Researchers study neurology of balancing on two legs
Walking on two legs is inherently unstable, meaning that the human central nervous system must work hard to maintain balance. Walking motion is maintained by two control approaches—feedforward control, in which the body anticipates possible disturbances to steady walking, and feedback control, when the body reacts to an unseen disturbance to stay upright. The precise mechanisms underlying these control approaches are not yet fully understood.
To uncover variables underpinning feedback control, Tetsuro Funato at the University of Electro-Communications, Tokyo, Japan, together with scientists from Kyoto University, used a technique based on 'uncontrolled manifold analysis' (UCM) —a way of quantifying the behavior of different multi-segmental motion, how their relationships are formed and how they are used in response to disturbances.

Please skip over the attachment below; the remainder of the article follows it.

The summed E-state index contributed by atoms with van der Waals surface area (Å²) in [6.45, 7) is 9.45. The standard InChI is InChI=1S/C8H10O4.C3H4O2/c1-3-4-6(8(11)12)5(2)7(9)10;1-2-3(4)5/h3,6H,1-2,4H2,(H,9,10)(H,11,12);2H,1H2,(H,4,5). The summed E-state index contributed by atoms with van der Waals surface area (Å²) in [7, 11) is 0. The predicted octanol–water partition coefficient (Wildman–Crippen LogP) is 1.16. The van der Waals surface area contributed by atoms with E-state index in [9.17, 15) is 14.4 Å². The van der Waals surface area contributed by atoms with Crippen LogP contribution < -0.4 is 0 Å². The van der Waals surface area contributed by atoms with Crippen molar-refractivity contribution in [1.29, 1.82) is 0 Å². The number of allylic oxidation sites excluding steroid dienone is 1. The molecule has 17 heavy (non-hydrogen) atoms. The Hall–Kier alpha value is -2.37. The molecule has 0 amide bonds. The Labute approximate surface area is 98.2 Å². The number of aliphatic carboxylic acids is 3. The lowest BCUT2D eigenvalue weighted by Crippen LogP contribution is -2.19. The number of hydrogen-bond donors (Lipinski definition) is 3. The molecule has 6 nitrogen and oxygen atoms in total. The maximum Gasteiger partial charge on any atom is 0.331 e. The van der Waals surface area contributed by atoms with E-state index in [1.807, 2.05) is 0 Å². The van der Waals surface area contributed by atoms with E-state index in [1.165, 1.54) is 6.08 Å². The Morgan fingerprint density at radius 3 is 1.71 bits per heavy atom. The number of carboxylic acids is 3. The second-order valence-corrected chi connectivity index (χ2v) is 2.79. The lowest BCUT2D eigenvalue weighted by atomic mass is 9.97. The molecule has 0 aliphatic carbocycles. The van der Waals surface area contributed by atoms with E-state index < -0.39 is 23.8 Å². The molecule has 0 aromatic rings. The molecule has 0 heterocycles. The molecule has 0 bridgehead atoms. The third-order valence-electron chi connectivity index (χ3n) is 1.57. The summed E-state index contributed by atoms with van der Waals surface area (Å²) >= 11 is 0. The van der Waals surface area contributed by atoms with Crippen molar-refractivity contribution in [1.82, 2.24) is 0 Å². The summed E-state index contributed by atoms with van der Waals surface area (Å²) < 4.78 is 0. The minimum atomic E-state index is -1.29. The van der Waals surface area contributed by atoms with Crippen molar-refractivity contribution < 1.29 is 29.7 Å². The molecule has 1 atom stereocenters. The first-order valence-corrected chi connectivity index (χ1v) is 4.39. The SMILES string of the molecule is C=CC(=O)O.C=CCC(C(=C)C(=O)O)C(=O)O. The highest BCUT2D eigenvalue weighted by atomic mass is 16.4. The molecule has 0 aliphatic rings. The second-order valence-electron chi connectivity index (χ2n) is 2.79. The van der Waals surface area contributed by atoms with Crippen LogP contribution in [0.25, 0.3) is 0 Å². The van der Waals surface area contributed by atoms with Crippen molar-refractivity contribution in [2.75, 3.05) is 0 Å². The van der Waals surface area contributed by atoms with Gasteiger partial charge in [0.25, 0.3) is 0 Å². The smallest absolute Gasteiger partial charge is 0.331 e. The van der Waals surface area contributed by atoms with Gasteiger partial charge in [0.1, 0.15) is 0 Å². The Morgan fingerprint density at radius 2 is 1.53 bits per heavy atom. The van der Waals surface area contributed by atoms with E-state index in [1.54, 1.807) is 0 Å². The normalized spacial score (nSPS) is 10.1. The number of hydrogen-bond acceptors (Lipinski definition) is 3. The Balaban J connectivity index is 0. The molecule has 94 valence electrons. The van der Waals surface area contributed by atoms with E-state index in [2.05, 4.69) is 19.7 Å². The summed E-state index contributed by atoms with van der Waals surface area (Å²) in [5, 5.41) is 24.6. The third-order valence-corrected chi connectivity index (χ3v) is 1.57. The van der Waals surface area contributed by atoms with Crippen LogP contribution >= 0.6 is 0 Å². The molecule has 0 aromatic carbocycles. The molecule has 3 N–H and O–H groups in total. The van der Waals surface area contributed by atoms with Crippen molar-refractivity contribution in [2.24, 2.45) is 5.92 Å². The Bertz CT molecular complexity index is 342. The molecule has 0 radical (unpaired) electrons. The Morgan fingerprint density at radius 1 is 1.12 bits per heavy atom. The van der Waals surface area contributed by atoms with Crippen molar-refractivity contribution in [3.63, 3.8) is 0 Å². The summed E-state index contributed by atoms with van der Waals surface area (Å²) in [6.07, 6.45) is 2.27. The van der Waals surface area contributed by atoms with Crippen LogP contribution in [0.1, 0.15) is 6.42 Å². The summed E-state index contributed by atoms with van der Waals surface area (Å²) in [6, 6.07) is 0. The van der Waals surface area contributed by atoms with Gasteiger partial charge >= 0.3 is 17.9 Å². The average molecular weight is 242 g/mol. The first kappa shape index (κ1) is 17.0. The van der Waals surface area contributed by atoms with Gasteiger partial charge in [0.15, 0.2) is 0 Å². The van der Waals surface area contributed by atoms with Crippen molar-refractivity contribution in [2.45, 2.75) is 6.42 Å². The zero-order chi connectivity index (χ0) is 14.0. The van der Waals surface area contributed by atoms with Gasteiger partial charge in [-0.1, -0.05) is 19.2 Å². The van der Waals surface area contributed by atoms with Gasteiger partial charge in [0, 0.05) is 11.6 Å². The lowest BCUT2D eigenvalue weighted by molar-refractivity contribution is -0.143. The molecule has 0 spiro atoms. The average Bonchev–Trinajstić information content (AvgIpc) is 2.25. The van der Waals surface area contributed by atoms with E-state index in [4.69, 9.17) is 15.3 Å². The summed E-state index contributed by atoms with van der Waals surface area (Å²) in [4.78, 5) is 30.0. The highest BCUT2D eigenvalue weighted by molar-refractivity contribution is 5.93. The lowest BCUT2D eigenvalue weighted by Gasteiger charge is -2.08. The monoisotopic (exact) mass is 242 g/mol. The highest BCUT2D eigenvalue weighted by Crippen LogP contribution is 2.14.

Funato and his team gathered data from 11 healthy male participants who were asked to walk steadily on a treadmill. The researchers sped up or slowed down the treadmill abruptly, with consecutive disturbances occurring either frequently (within one walking cycle) or gradually (over a few steps).
The team were interested in the significance of 'intersegmental co-ordination' on walking control - specifically, the interaction of the thigh, shank and foot during motion phases. They compared this with fluctuations in the participants' center of mass, head and limb axis during both steady and disturbed walking.
Their UCM-based results indicated that fluctuations in intersegmental co-ordination were smaller than center of mass, head and limb axis fluctuations. This suggests intersegmental co-ordination may play a significant role in a feedback control of walking by maintaining a continuous cyclic pattern regardless of disturbances.